Outsourced Centers Thrive With the Proper Tools

November 03, 2015

In this increasingly complex world, businesses everywhere are seeking whatever edge they can get over the competition. Whether it’s better staffers, better offers or simply a better product, the search goes on.

But what most don’t seem to get is that they might already have an answer in-house, and aren’t utilizing it. That answer is ‘data.’

In a recent blog post, Gerald Sinclair — Product Manager with inContact company Uptivity – examined the use of data and the growing prominence it’s enjoying in today’s business setting.

“If you have ‘liked’ a page on Facebook (NewsAlert) lately, you have probably noticed that other pages – similar to the one that you have recently liked – are displayed on your wall as being recommended just for you,” Sinclair noted. “If you purchase something on Amazon, the next time you return to the site, you will receive product recommendations based on your previous purchase. These are both examples of how analytics are driving business.”

Sinclair broke down five different types on analytics that can help a call center be more effective, and they’re worth noting:

Speech Analytics: “Speech Analytics analyzes voice transactions for keywords and phrases, and can be utilized to identify customer churn, escalations, procedural inefficiencies and customer satisfaction,” Sinclair noted, adding that it’s typically used with a quality management program.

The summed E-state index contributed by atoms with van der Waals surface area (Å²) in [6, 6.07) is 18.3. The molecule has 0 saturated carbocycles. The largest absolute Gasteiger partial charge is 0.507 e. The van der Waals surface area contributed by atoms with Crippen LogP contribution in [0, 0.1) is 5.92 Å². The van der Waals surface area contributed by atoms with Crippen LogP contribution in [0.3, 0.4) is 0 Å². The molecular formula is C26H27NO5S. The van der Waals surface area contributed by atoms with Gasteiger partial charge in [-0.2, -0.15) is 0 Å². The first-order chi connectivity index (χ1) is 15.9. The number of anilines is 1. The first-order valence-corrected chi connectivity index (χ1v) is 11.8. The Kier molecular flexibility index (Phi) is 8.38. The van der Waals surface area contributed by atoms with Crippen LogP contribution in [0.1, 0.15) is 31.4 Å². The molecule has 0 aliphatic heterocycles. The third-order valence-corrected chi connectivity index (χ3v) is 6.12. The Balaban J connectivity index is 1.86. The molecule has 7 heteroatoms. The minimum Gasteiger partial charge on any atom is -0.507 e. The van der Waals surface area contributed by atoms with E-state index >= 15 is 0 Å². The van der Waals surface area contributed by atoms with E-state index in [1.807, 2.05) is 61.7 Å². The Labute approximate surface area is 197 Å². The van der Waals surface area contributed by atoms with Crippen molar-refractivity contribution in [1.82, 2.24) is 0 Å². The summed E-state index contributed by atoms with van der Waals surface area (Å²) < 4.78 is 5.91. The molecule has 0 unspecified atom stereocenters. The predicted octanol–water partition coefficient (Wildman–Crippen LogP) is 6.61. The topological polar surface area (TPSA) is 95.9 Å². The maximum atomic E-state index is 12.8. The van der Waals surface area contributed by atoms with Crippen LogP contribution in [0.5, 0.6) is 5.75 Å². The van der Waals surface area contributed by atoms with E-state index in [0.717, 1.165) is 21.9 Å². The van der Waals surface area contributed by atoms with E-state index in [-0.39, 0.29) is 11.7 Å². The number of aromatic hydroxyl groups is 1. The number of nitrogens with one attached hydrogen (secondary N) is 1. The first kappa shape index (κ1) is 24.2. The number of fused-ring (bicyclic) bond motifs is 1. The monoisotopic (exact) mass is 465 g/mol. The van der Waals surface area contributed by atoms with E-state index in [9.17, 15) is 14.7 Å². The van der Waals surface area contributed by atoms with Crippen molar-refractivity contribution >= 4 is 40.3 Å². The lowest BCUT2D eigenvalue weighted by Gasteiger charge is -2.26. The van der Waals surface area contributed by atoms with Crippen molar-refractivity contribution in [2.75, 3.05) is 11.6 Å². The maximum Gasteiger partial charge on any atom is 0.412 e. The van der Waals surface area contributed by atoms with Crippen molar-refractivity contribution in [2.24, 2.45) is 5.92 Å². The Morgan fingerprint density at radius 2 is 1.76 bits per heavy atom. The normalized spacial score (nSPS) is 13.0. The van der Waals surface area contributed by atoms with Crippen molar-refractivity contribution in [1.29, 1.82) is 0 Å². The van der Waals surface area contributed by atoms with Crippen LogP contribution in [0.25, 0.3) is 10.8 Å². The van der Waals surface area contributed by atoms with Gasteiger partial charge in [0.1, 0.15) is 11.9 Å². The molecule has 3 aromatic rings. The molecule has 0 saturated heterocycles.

Desktop Analytics: This application, which monitors 100 percent of system performance and agent workstation activities, extends beyond screen capture by potentially providing real time guidance for the agents. “Desktop Analytics is often integrated with a CRM solution and used in conjunction with Speech Analytics to provide a holistic view of agent performance and organizational processes,” he says.

Cross Channel, Multichannel, Omnichannel and Text Analytics: These solutions help identify the channels used by each customer so businesses can interact with them using their preferred channel.

Self-Service Analytics: “Self-service analytics is increasingly beneficial, since customers often complain or opt out of a self-service tool,” Sinclair stated. “This type of solution allows organizations to identify the self-service areas that most discourage customers and therefore implement needed process enhancements and improvements.”

Predictive Analytics: “This type of solution typically works with a CRM tool, cross channel analytics, and/or speech and text analytics to determine the most effective channel in which to communicate,” Sinclair said. It can also suggest products or present the most appropriately skilled agent for the interaction.

Overall, analytics is a powerful tool that can help any call center ‘up its game.’ But like any good tool, it’s useless unless you take it out of the box.

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